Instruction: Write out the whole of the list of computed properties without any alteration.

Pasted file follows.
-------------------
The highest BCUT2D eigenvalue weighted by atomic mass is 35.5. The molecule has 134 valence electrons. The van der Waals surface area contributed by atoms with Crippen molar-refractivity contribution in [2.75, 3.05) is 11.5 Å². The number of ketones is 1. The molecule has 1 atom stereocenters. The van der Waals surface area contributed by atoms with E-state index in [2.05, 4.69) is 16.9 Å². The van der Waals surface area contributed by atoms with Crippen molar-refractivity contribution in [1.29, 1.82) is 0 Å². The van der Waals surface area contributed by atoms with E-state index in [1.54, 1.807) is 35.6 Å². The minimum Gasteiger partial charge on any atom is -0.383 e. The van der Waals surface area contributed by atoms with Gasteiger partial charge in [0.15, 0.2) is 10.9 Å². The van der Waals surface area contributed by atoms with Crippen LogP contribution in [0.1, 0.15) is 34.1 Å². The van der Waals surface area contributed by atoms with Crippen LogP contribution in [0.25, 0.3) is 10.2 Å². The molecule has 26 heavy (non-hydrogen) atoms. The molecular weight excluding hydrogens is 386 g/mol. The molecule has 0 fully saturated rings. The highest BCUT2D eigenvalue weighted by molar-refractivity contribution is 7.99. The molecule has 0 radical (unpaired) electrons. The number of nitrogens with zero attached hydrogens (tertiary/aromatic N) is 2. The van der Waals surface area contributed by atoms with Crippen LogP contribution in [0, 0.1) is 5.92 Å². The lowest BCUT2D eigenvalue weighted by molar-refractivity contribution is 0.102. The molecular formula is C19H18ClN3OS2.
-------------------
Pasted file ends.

The highest BCUT2D eigenvalue weighted by atomic mass is 35.5. The molecule has 134 valence electrons. The van der Waals surface area contributed by atoms with Crippen molar-refractivity contribution in [2.75, 3.05) is 11.5 Å². The number of ketones is 1. The molecule has 1 atom stereocenters. The van der Waals surface area contributed by atoms with E-state index in [2.05, 4.69) is 16.9 Å². The van der Waals surface area contributed by atoms with Crippen molar-refractivity contribution in [1.29, 1.82) is 0 Å². The van der Waals surface area contributed by atoms with E-state index in [1.54, 1.807) is 35.6 Å². The minimum Gasteiger partial charge on any atom is -0.383 e. The van der Waals surface area contributed by atoms with Gasteiger partial charge in [0.15, 0.2) is 10.9 Å². The van der Waals surface area contributed by atoms with Crippen LogP contribution in [0.1, 0.15) is 34.1 Å². The van der Waals surface area contributed by atoms with Crippen LogP contribution in [0.25, 0.3) is 10.2 Å². The molecule has 26 heavy (non-hydrogen) atoms. The molecular weight excluding hydrogens is 386 g/mol. The molecule has 0 fully saturated rings. The highest BCUT2D eigenvalue weighted by molar-refractivity contribution is 7.99. The molecule has 0 radical (unpaired) electrons. The number of nitrogens with zero attached hydrogens (tertiary/aromatic N) is 2. The van der Waals surface area contributed by atoms with Crippen LogP contribution in [0, 0.1) is 5.92 Å². The lowest BCUT2D eigenvalue weighted by molar-refractivity contribution is 0.102. The molecular formula is C19H18ClN3OS2.